After years of controversies, Yunji (Nasdaq: YJ) – a ‘leading social ecommerce platform in China’, has finally completed its IPO.
While many found it already challenging to understand the model of Pinduoduo (Nasdaq: PDD), Yunji seems to be even more puzzling. It has faced a number of hurdles with regulators in China and has been subject to hefty fines before.
However, what exactly is its S2B2C model?
The model is often attributed to Ming Zeng, Chief Strategy Officer of Alibaba. S2B2C stands for “Supplier to Business to Consumer”, basically flattens the chain of any consumer good from the factory to the hands of consumers.
The “B” here are often individuals who actually sell the goods through ecommerce platforms, social media and other channels where it has direct reach to consumers. Yunji solves the upstream supply chain and downstream logistic issues for the small sellers, allowing the latter to focus on the business of actually selling.
A crucial part of this success is the fact that the sellers No Longer have to worry about inventory.
All about timing
The first general of social selling collapsed when the inventory levels of the sellers became no longer sustainable – resulting in mass closures of shops and the sudden availability of sellers who are looking for low-cost means to restart a business.
Yunji seized this opportunity very well. With a sudden surge of sellers, its ranks of members started swelling very quickly.
Yunji faced some fines by the government in China because of a pyramid scheme they used in the beginning. However, pyramid schemes are omnipresent in China, although it is mostly illegal.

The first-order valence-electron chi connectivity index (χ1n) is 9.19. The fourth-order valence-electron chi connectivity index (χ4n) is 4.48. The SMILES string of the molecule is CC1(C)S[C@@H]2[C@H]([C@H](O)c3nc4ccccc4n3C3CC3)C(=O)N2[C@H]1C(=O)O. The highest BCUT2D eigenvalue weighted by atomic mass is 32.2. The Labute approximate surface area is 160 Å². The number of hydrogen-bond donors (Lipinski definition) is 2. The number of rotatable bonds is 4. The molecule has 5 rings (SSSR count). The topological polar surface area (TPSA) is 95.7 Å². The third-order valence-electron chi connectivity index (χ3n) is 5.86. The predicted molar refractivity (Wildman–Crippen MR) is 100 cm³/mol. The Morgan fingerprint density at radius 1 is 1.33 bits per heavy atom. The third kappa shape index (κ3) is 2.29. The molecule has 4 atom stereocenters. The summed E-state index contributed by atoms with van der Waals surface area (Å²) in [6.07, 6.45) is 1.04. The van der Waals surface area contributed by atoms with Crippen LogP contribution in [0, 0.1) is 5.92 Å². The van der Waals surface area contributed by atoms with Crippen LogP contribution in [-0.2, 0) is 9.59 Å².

Yunji’s membership and incentive schemes are fairly sophisticated – in the past, it had multi-level of incentives, which sparked the government’s crackdown. However, this risk has largely been mitigated.
In fact, with the current crackdown of offline pyramid schemes, many of the sellers and multi-level marketers are suddenly out of work – this could provide another fertile ground for Yunji or its competitors/copycats to recruit new ranks.
Yunji and a few other companies running similar models often position themselves as the Costco of China. In fact, aside from a membership scheme, none of them is similar enough to Costco.
For example, Yunji’s product selection is not necessarily the best value for money – in fact, its price is not always competitive: often, it is more expensive than big ecommerce platforms such as JD and Tmall. Its social advantages help it sell well.
That said, Chinese ecommerce players are known to be agile and flexible with their business models. And we would not be surprised if we see more interesting innovations coming out of Yunji and its copycats very soon.